What to Plant Between a Flagstone Path

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Distinguish a pathway using plants.

Flagstone pathways create a distinct route to a property and withstand years of wear and tear with minimal maintenance. Hundreds of plants are available to fill the gaps between flagstones while adding color and texture to offset the stone.


Roman chamomile is used in making tea.

Herbs are easy to maintain and add an aromatic quality to the flagstone pathway. Roman chamomile and several varieties of thyme, including archer's gold and red creeping thyme, are adaptable to dry conditions and can be used in food preparation.

Flowering plants and Succulents

Sedum fills an area quickly.

Many plants keep a tight, low-to-the-ground profile and are used between stone paths. The eleocharis radicans Miniature Rush is close in appearance to grass and hugs the ground. Several varieties of speedwell, stonecrops and sedums flourish between flagstones and can tolerate harsher climates.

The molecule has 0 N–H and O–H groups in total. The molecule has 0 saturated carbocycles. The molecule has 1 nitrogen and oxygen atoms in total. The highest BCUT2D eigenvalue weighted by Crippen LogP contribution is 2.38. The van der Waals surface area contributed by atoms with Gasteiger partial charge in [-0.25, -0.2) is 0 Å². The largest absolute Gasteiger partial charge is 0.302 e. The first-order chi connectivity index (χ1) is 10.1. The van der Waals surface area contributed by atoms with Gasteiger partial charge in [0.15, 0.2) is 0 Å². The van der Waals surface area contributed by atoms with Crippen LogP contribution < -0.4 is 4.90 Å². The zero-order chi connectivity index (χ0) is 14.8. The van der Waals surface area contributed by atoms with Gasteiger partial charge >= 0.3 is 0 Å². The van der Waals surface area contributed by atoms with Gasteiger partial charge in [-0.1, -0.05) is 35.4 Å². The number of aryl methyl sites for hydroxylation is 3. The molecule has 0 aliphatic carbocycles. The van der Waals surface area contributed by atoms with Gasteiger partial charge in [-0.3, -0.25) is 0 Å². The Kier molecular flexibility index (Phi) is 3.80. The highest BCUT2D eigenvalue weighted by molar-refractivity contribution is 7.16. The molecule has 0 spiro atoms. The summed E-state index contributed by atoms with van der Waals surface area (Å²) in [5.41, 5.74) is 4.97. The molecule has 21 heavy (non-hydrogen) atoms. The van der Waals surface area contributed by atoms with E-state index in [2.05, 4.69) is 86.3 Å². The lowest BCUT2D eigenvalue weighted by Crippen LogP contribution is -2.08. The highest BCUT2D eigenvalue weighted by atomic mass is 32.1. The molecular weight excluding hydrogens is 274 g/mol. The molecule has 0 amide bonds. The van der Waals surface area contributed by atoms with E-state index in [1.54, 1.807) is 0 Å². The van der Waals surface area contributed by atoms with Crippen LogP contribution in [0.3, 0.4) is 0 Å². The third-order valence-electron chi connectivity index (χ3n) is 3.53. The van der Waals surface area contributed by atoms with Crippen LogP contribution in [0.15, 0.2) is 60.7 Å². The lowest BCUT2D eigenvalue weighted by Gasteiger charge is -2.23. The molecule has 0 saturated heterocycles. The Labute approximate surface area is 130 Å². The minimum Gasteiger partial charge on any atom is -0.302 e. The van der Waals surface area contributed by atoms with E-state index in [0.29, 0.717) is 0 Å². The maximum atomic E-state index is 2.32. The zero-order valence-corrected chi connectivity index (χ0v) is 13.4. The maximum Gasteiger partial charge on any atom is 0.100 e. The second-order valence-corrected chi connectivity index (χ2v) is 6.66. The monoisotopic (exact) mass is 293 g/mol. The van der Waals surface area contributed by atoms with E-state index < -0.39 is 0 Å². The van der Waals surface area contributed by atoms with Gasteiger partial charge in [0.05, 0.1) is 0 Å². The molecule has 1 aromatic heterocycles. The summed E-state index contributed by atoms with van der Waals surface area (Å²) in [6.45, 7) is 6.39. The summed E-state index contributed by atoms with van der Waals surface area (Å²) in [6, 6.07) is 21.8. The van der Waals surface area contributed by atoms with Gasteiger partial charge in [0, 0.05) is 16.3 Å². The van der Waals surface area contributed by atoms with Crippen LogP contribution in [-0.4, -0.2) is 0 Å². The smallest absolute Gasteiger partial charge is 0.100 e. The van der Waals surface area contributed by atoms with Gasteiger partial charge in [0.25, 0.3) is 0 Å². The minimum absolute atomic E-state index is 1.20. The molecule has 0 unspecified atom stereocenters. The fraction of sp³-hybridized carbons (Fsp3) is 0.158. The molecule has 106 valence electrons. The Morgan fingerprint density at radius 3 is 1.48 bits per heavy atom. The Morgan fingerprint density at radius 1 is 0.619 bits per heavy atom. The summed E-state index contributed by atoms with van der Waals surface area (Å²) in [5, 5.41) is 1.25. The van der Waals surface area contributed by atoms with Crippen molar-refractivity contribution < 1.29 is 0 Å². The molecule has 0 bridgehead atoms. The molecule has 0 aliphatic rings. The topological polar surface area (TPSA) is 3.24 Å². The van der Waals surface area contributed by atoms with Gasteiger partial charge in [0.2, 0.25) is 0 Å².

Moss stays tight to the ground.

Mosses are always a favorite for pathways but the soil conditions, moisture needs and shade requirements must be met for moss to survive. Sagina Irish and sagina Scotch moss match shade needs.


Taller edge plants define borders.

Because of flagstone characteristics, combining plant types will enliven a path and define borders. Consider daily traffic along with sunlight and soil conditions.


John Lightle

Writer and photographer John Lightle writes out of the Plano/Dallas, Texas, area. His work has appeared in numerous publications, including Texoma Living!, Southwest Food Service News, and Just Labs Magazine. A former greenhouse worker for two years, he managed a seven-year xeriscape project.